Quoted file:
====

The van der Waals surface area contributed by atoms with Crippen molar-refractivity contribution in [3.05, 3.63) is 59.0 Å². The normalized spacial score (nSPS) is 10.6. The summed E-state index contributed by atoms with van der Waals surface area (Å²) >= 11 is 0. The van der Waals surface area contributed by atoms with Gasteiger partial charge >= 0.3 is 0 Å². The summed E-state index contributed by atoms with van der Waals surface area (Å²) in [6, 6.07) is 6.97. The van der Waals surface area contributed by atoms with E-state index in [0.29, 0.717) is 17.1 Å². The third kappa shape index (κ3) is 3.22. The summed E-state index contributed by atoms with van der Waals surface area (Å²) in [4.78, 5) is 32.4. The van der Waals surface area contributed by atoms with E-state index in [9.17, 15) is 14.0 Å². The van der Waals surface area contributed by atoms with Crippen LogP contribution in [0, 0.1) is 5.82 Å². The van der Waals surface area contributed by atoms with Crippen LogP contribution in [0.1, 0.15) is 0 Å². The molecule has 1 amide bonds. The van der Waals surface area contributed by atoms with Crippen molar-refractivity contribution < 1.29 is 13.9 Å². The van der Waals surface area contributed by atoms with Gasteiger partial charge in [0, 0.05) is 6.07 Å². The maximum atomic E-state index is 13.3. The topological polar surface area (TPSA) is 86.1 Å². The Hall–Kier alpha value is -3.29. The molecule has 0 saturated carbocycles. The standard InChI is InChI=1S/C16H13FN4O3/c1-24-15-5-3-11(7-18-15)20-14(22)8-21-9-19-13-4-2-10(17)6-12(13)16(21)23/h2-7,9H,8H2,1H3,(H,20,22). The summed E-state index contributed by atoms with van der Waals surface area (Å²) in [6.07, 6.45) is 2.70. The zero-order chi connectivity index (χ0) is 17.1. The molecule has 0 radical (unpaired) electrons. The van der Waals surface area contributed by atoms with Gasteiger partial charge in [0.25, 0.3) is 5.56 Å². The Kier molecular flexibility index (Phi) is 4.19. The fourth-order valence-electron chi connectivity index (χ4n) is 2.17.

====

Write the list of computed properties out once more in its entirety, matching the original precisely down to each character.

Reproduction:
The van der Waals surface area contributed by atoms with Crippen molar-refractivity contribution in [3.05, 3.63) is 59.0 Å². The normalized spacial score (nSPS) is 10.6. The summed E-state index contributed by atoms with van der Waals surface area (Å²) >= 11 is 0. The van der Waals surface area contributed by atoms with Gasteiger partial charge >= 0.3 is 0 Å². The summed E-state index contributed by atoms with van der Waals surface area (Å²) in [6, 6.07) is 6.97. The van der Waals surface area contributed by atoms with E-state index in [0.29, 0.717) is 17.1 Å². The third kappa shape index (κ3) is 3.22. The summed E-state index contributed by atoms with van der Waals surface area (Å²) in [4.78, 5) is 32.4. The van der Waals surface area contributed by atoms with E-state index in [9.17, 15) is 14.0 Å². The van der Waals surface area contributed by atoms with Crippen LogP contribution in [0, 0.1) is 5.82 Å². The van der Waals surface area contributed by atoms with Crippen LogP contribution in [0.1, 0.15) is 0 Å². The molecule has 1 amide bonds. The van der Waals surface area contributed by atoms with Crippen molar-refractivity contribution < 1.29 is 13.9 Å². The van der Waals surface area contributed by atoms with Gasteiger partial charge in [0, 0.05) is 6.07 Å². The maximum atomic E-state index is 13.3. The topological polar surface area (TPSA) is 86.1 Å². The Hall–Kier alpha value is -3.29. The molecule has 0 saturated carbocycles. The standard InChI is InChI=1S/C16H13FN4O3/c1-24-15-5-3-11(7-18-15)20-14(22)8-21-9-19-13-4-2-10(17)6-12(13)16(21)23/h2-7,9H,8H2,1H3,(H,20,22). The summed E-state index contributed by atoms with van der Waals surface area (Å²) in [6.07, 6.45) is 2.70. The zero-order chi connectivity index (χ0) is 17.1. The molecule has 0 radical (unpaired) electrons. The van der Waals surface area contributed by atoms with Gasteiger partial charge in [0.25, 0.3) is 5.56 Å². The Kier molecular flexibility index (Phi) is 4.19. The fourth-order valence-electron chi connectivity index (χ4n) is 2.17.